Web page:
Sony VAIO Duo 11
A new addition to the emerging market in Windows 8 tablet-notebook hybrids, this is a good-looking device with crisp visuals. Stretching a Full HD, 1,920 x 1,080 resolution across its 11.6 inch diagonal, the VAIO Duo 11 boasts exceptionally wide viewing angles and amazing colour reproduction (even if not the full range of colors in the sRGB gamut), with an excellent contrast ratio of 868:1.
This is a not-so-elegant system of tablet-notebook switching that, literally, hinges on the user resting the screen on the base at a suitable angle, with little room for a standard keyboard and trackpad. Sony has instead offered a compact, Scrabble-tile like backlit keyboard, and squeezed in an optical trackpoint in the middle of the keyboard. Below the spacebar are the usual left- and right-buttons plus a middle button which, when held down, permits vertical scrolling with a nudge. The trackpoint’s tap-to-click mode is a feature best left disabled, since it can cause accidental jogs of the cursor while typing, sometimes highlighting text unnecessarily. A bundled stylus, provided with two pen nibs, allows users to opt for a softer or firmer feel while inking. This metal-clad device has two buttons positioned on its brushed metal shaft, and is powered by a tiny AAAA battery.
The Duo 11 is well built, yet measures just 17.85 mm thick and weighs only 1.3 kg, so it’s as portable as most Ultrabooks are. Even so, that’s still quite heavy for a tablet, and you can’t hold the Duo 11 in one hand for very long when you’re browsing the web, as you can with a conventional tablet. The matte carbon base and metal keyboard are rigid, and tolerate many of the day-to-day human stresses.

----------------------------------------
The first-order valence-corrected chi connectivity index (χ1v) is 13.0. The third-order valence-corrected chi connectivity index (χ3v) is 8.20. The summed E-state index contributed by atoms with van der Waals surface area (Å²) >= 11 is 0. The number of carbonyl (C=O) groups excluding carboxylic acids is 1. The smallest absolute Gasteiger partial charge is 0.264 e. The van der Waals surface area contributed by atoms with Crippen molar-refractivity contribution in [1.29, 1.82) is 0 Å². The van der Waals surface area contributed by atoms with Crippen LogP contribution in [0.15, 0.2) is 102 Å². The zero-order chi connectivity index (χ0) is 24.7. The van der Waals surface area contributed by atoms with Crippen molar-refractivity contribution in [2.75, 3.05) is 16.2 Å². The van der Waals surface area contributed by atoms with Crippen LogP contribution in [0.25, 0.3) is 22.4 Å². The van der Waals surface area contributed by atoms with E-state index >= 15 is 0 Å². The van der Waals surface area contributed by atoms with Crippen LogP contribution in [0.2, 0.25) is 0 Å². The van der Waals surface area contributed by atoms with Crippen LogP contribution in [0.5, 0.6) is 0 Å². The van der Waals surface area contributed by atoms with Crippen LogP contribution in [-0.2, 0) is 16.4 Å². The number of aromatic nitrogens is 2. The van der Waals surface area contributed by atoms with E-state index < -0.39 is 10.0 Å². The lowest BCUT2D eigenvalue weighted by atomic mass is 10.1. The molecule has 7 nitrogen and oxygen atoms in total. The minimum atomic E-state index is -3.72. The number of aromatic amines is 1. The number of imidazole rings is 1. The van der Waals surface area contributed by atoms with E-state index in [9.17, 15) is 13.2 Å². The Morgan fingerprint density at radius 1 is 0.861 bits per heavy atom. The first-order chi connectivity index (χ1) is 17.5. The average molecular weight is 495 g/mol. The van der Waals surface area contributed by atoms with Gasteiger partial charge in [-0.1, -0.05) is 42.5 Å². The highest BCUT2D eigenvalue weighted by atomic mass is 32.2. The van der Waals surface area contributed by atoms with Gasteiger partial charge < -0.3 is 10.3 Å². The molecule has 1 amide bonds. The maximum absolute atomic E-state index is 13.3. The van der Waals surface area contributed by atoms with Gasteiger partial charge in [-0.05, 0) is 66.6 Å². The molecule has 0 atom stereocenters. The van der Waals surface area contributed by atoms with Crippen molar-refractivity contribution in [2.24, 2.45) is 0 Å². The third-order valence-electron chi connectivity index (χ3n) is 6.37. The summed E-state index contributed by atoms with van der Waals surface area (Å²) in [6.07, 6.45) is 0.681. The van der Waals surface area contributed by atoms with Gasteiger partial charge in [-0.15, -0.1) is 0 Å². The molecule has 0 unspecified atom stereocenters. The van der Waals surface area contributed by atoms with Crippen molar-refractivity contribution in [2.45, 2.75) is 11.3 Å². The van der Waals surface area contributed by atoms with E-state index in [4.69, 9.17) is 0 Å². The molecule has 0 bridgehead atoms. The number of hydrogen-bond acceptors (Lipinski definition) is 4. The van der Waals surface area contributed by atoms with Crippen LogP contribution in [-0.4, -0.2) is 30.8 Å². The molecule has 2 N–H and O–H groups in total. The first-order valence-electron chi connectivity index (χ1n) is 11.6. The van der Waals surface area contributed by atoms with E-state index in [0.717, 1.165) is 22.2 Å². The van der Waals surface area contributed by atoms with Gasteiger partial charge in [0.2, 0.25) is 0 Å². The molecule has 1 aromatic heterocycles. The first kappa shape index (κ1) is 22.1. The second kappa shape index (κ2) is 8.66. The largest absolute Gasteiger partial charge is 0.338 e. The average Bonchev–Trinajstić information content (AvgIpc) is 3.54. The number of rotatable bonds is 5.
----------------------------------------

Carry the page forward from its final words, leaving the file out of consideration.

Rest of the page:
But the winning card is obviously the insane battery life. Even among Ultrabooks, this tireless machine lasts for 7 hours with light usage. Buy the battery slice that clips to the VAIO Duo 11’s underside, and that figure will reach well over the 10-hour mark. As an added bonus, the battery slice provides a slot for stashing the supplied stylus, so that you have less of a chance of misplacing it.
- Intel Core i5-3517U (or i7)
- 4 GB (up to 8GB) DDR3L ;1600MHz SD RAM
- 128GB (up to 256 GB) SSD
- 29.4 cm (11.6″) OptiContrast™ Panel
- Full HD (1920×1080) with wide (16:9) aspect ratio; capacitive touchscreen
- Intel® HD Graphics 4000
- WLAN 802.11a/b/g/n; Bluetooth® Ver. 4.0 + HS; Ethernet (1000BASE-T/100BASE-TX/10BASE-T x 1); USB 3.0 (x1),
- USB 3.0 with USB charge (x1);
- VGA out; HDMI out;
- Memory Stick Duo / SD memory card combined slot;
- Stereo speakers with xLOUD™ ;
- Full HD Web Cameras (x2, front and rear facing) powered by ‘Exmor for PC’ (2.07 megapixels);
- Sensors (NFC, GPS, Accelerometer, Gyro, Digital Compass)
Despite the superb performance, sterling image quality and novel form factor, usability is a serious issue with this device. Shifting between tablet and notebook modes sometimes causes the display to refuse to automatically rotate the display to suit. As a tablet, the VAIO Duo 11 is heavy, and in laptop mode the fiddly track-point and average keyboard are no competition for those of a good quality Ultrabook. The VAIO Duo 11 is thus neither a great tablet nor a great laptop, and while you may be willing to forgive Sony’s flaws given the company’s reputation, right now, is it worth the 89,000 rupees?